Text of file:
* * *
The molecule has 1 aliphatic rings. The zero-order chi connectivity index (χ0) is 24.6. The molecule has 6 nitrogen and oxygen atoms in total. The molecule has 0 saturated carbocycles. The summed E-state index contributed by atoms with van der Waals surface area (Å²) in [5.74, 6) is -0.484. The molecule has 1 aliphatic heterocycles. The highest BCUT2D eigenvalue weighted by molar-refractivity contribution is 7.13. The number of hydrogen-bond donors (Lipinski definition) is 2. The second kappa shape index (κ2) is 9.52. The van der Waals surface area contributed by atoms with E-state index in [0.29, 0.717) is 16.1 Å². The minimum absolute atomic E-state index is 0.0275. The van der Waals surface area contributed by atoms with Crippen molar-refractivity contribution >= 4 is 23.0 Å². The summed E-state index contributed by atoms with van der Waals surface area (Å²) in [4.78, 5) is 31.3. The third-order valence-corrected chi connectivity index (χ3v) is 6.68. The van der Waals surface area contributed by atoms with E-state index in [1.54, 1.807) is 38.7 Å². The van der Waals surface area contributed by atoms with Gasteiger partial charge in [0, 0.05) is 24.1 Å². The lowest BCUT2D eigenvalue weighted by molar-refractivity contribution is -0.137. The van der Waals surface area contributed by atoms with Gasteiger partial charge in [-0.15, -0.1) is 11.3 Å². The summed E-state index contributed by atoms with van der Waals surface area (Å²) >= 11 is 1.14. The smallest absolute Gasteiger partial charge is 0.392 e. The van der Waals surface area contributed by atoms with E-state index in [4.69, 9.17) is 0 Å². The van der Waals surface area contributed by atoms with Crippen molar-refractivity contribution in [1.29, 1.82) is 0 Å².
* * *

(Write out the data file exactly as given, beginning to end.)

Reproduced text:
The molecule has 1 aliphatic rings. The zero-order chi connectivity index (χ0) is 24.6. The molecule has 6 nitrogen and oxygen atoms in total. The molecule has 0 saturated carbocycles. The summed E-state index contributed by atoms with van der Waals surface area (Å²) in [5.74, 6) is -0.484. The molecule has 1 aliphatic heterocycles. The highest BCUT2D eigenvalue weighted by molar-refractivity contribution is 7.13. The number of hydrogen-bond donors (Lipinski definition) is 2. The second kappa shape index (κ2) is 9.52. The van der Waals surface area contributed by atoms with E-state index in [0.29, 0.717) is 16.1 Å². The minimum absolute atomic E-state index is 0.0275. The van der Waals surface area contributed by atoms with Crippen molar-refractivity contribution >= 4 is 23.0 Å². The summed E-state index contributed by atoms with van der Waals surface area (Å²) in [4.78, 5) is 31.3. The third-order valence-corrected chi connectivity index (χ3v) is 6.68. The van der Waals surface area contributed by atoms with E-state index in [1.54, 1.807) is 38.7 Å². The van der Waals surface area contributed by atoms with Gasteiger partial charge in [0, 0.05) is 24.1 Å². The lowest BCUT2D eigenvalue weighted by molar-refractivity contribution is -0.137. The van der Waals surface area contributed by atoms with Gasteiger partial charge in [-0.15, -0.1) is 11.3 Å². The summed E-state index contributed by atoms with van der Waals surface area (Å²) >= 11 is 1.14. The smallest absolute Gasteiger partial charge is 0.392 e. The van der Waals surface area contributed by atoms with E-state index in [4.69, 9.17) is 0 Å². The van der Waals surface area contributed by atoms with Crippen molar-refractivity contribution in [1.29, 1.82) is 0 Å².